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Animal shelters scratch along as Covid after-effects roll on

Many can no longer afford to continue caring for the animals brought to their doorsteps.

Nur Hasliza Mohd Salleh
3 minute read
Stray cats wander into the lobby of a low-cost housing project in Kuala Lumpur.
Stray cats wander into the lobby of a low-cost housing project in Kuala Lumpur.

Joan Ng and her husband never thought that they would one day own not one, but three dogs, all rescued from animal shelters at the height of the Covid-19 pandemic in 2020. 

At that point, the virus was spreading far and wide, and the lack of a vaccine had forced the shutdown of both the economic and social sectors. 

Ng and her husband felt ill at ease whenever they came across reports on social media about how animal shelters were struggling to make ends meet.

They were also saddened by the many pets left at shelters who needed to be taken in by new families. 

"We thought to ourselves that we needed to do something quickly, before those animals starved to death or were dumped," Ng told MalaysiaNow. 

She concluded that the best way to help was to support the shelters near her home which were facing financial troubles due to the movement control order (MCO).

"The shelters needed volunteers and new families," she said. 

"My husband and I both work from home, so we drove to Puchong and took back three dogs and a cat."

Today, the dogs are happy at the couple's home while the cat has been taken in by Ng's mother, who lives in Muar, Johor. 

Kittens gaze out through the bars of their cages at an animal shelter in Putrajaya. 

Ng and her husband are among the hundreds, perhaps even thousands, of Malaysians who volunteered their time and resources to help animal shelters across the country during the pandemic. 

Today, four months after Malaysia began its transition towards the endemic phase of Covid-19, there are no updated records on the number of animal shelters forced to close due to the MCOs.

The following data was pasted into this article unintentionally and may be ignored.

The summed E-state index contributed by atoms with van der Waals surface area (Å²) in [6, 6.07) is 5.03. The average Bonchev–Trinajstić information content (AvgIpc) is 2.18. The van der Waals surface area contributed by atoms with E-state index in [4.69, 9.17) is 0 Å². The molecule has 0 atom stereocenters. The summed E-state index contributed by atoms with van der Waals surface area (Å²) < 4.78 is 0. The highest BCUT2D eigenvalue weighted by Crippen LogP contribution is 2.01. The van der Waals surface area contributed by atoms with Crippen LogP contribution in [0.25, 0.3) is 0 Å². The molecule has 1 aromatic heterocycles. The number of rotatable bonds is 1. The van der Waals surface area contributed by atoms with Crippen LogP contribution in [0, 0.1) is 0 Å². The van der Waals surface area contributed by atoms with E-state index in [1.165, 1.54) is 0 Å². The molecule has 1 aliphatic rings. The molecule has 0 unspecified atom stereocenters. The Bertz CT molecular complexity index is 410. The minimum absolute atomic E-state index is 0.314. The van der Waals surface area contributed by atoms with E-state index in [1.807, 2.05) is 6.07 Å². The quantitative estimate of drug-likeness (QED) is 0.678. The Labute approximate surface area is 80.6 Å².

But the appeals for public donations have continued, with shelters asking for financial aid or even just food for the animals in their care. 

Some have also said that they can no longer continue taking in animals due to a lack of resources and manpower. 

In Putrajaya, a shelter for abandoned cats has fallen into disrepair, with no money left for maintenance. 

A gardener working beside the shelter said about 38 cats had been brought there at one point or another. 

But over the past year, all of them were released to fend for themselves as the shelter management could no longer afford to care for them. 

"Before this, they would take in any cat that was brought to the shelter," he said. 

"But now, there is only one person left to take care of the animals. They can't do it anymore. The cats roam freely here and there. 

"Some of them stay close as they are not used to finding their own food. But most of them have disappeared and we don't know where they are anymore." 

Only a few weeks ago, a litter of kittens was left at the shelter in the dead of the night. 

The shelter management took them in as they were unable to find anyone willing to adopt them. 

"There are three of them, all without a mother," the gardener said. 

"There is also another cage with a cat and its kittens, waiting for someone to take them in.

"If no one comes, they might just be released like the others." 

He said the cost of keeping the cats at the shelter was just too high. Food aside, the management also needs money for medication and scheduled visits to the vet. 

Before the pandemic, he said, many had brought donations of food and milk, and volunteers had come on weekends to help clean out the cages.

But after the lockdowns were imposed, people were forced to stay at home and many appeared to have forgotten about the shelter. 

"Maybe they don't know that it is still here, waiting for their help once more."